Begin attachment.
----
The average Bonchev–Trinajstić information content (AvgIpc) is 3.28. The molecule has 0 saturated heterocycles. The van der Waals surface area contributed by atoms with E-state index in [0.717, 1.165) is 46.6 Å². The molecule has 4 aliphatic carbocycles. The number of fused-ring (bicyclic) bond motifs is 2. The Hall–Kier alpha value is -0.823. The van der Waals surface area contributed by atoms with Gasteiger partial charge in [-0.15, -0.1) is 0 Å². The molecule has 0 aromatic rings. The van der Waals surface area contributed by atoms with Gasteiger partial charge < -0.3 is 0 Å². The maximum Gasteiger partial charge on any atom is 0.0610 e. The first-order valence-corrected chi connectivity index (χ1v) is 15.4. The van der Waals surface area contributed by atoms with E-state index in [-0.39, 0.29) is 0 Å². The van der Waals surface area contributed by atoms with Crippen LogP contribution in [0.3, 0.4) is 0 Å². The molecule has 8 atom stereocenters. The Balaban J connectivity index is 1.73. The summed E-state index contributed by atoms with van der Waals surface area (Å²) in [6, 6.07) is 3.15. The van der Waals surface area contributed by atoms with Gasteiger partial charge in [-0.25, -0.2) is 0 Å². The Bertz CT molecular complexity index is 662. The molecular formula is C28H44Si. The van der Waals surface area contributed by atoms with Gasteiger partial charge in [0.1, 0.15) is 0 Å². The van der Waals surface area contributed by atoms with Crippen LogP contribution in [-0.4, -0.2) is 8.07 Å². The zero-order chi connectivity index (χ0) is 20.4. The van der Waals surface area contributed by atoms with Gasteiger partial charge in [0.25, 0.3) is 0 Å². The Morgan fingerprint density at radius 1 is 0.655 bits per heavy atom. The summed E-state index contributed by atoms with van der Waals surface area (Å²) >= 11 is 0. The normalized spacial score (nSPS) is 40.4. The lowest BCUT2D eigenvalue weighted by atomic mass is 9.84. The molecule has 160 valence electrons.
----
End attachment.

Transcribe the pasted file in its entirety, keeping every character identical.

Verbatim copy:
The average Bonchev–Trinajstić information content (AvgIpc) is 3.28. The molecule has 0 saturated heterocycles. The van der Waals surface area contributed by atoms with E-state index in [0.717, 1.165) is 46.6 Å². The molecule has 4 aliphatic carbocycles. The number of fused-ring (bicyclic) bond motifs is 2. The Hall–Kier alpha value is -0.823. The van der Waals surface area contributed by atoms with Gasteiger partial charge in [-0.15, -0.1) is 0 Å². The molecule has 0 aromatic rings. The van der Waals surface area contributed by atoms with Gasteiger partial charge < -0.3 is 0 Å². The maximum Gasteiger partial charge on any atom is 0.0610 e. The first-order valence-corrected chi connectivity index (χ1v) is 15.4. The van der Waals surface area contributed by atoms with E-state index in [-0.39, 0.29) is 0 Å². The van der Waals surface area contributed by atoms with Crippen LogP contribution in [0.3, 0.4) is 0 Å². The molecule has 8 atom stereocenters. The Balaban J connectivity index is 1.73. The summed E-state index contributed by atoms with van der Waals surface area (Å²) in [6, 6.07) is 3.15. The van der Waals surface area contributed by atoms with Gasteiger partial charge in [-0.25, -0.2) is 0 Å². The Bertz CT molecular complexity index is 662. The molecular formula is C28H44Si. The van der Waals surface area contributed by atoms with Gasteiger partial charge in [0.1, 0.15) is 0 Å². The van der Waals surface area contributed by atoms with Crippen LogP contribution in [-0.4, -0.2) is 8.07 Å². The zero-order chi connectivity index (χ0) is 20.4. The van der Waals surface area contributed by atoms with Gasteiger partial charge in [0.25, 0.3) is 0 Å². The Morgan fingerprint density at radius 1 is 0.655 bits per heavy atom. The summed E-state index contributed by atoms with van der Waals surface area (Å²) >= 11 is 0. The normalized spacial score (nSPS) is 40.4. The lowest BCUT2D eigenvalue weighted by atomic mass is 9.84. The molecule has 160 valence electrons.